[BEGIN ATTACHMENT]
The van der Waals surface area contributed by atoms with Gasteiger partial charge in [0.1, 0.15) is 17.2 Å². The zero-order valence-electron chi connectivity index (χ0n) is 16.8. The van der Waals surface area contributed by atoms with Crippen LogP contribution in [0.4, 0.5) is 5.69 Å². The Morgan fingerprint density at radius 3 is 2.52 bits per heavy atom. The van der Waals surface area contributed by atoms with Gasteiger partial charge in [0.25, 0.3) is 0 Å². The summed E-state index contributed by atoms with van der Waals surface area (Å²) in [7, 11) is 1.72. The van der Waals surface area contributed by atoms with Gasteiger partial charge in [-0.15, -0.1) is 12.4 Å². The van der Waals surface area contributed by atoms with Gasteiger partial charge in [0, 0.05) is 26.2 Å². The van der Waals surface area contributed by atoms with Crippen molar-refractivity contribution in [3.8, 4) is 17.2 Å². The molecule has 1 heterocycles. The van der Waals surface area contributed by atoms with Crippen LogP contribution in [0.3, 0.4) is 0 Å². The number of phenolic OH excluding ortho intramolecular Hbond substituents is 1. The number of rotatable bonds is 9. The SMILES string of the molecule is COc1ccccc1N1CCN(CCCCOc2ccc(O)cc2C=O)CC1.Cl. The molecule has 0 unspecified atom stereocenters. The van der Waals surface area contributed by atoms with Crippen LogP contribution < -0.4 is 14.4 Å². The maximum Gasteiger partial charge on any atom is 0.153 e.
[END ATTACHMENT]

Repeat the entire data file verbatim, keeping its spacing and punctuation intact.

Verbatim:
The van der Waals surface area contributed by atoms with Gasteiger partial charge in [0.1, 0.15) is 17.2 Å². The zero-order valence-electron chi connectivity index (χ0n) is 16.8. The van der Waals surface area contributed by atoms with Crippen LogP contribution in [0.4, 0.5) is 5.69 Å². The Morgan fingerprint density at radius 3 is 2.52 bits per heavy atom. The van der Waals surface area contributed by atoms with Gasteiger partial charge in [0.25, 0.3) is 0 Å². The summed E-state index contributed by atoms with van der Waals surface area (Å²) in [7, 11) is 1.72. The van der Waals surface area contributed by atoms with Gasteiger partial charge in [-0.15, -0.1) is 12.4 Å². The van der Waals surface area contributed by atoms with Gasteiger partial charge in [0, 0.05) is 26.2 Å². The van der Waals surface area contributed by atoms with Crippen molar-refractivity contribution in [3.8, 4) is 17.2 Å². The molecule has 1 heterocycles. The van der Waals surface area contributed by atoms with Crippen LogP contribution in [0.3, 0.4) is 0 Å². The number of phenolic OH excluding ortho intramolecular Hbond substituents is 1. The number of rotatable bonds is 9. The SMILES string of the molecule is COc1ccccc1N1CCN(CCCCOc2ccc(O)cc2C=O)CC1.Cl. The molecule has 0 unspecified atom stereocenters. The van der Waals surface area contributed by atoms with Crippen LogP contribution < -0.4 is 14.4 Å². The maximum Gasteiger partial charge on any atom is 0.153 e.